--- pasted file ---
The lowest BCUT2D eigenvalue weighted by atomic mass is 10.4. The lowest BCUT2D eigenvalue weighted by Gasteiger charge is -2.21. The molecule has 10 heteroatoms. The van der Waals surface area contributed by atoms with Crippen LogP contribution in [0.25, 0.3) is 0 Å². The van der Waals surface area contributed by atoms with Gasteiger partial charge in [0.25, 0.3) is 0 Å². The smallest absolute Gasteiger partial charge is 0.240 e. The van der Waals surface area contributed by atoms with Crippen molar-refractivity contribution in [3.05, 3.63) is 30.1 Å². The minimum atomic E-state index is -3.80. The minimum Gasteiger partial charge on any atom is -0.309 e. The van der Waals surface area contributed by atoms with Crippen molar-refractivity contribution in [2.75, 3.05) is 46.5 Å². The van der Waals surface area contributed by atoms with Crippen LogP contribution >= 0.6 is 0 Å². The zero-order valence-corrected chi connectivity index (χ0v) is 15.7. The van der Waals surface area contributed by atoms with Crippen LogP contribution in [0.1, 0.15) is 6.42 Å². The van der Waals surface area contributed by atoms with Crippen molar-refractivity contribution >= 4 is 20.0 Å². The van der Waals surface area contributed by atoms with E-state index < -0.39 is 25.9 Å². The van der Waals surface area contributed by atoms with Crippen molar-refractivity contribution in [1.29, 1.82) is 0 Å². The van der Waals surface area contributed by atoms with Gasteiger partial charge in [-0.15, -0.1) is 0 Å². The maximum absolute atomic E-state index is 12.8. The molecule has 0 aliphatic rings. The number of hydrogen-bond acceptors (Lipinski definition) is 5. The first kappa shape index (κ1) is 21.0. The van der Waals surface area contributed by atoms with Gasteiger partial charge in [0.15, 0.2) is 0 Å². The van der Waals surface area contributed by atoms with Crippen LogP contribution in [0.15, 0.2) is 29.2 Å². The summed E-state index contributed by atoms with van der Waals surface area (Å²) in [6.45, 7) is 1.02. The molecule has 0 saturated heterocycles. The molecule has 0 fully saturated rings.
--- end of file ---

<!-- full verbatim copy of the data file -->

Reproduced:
The lowest BCUT2D eigenvalue weighted by atomic mass is 10.4. The lowest BCUT2D eigenvalue weighted by Gasteiger charge is -2.21. The molecule has 10 heteroatoms. The van der Waals surface area contributed by atoms with Crippen LogP contribution in [0.25, 0.3) is 0 Å². The van der Waals surface area contributed by atoms with Gasteiger partial charge in [0.25, 0.3) is 0 Å². The smallest absolute Gasteiger partial charge is 0.240 e. The van der Waals surface area contributed by atoms with Crippen molar-refractivity contribution in [3.05, 3.63) is 30.1 Å². The minimum atomic E-state index is -3.80. The minimum Gasteiger partial charge on any atom is -0.309 e. The van der Waals surface area contributed by atoms with Crippen molar-refractivity contribution in [2.75, 3.05) is 46.5 Å². The van der Waals surface area contributed by atoms with Crippen LogP contribution >= 0.6 is 0 Å². The zero-order valence-corrected chi connectivity index (χ0v) is 15.7. The van der Waals surface area contributed by atoms with Crippen LogP contribution in [0.1, 0.15) is 6.42 Å². The van der Waals surface area contributed by atoms with Crippen molar-refractivity contribution >= 4 is 20.0 Å². The van der Waals surface area contributed by atoms with E-state index < -0.39 is 25.9 Å². The van der Waals surface area contributed by atoms with Crippen molar-refractivity contribution in [1.29, 1.82) is 0 Å². The van der Waals surface area contributed by atoms with Gasteiger partial charge in [-0.15, -0.1) is 0 Å². The maximum absolute atomic E-state index is 12.8. The molecule has 0 aliphatic rings. The number of hydrogen-bond acceptors (Lipinski definition) is 5. The first kappa shape index (κ1) is 21.0. The van der Waals surface area contributed by atoms with Gasteiger partial charge in [0.15, 0.2) is 0 Å². The van der Waals surface area contributed by atoms with Crippen LogP contribution in [0.15, 0.2) is 29.2 Å². The summed E-state index contributed by atoms with van der Waals surface area (Å²) in [6.45, 7) is 1.02. The molecule has 0 saturated heterocycles. The molecule has 0 fully saturated rings.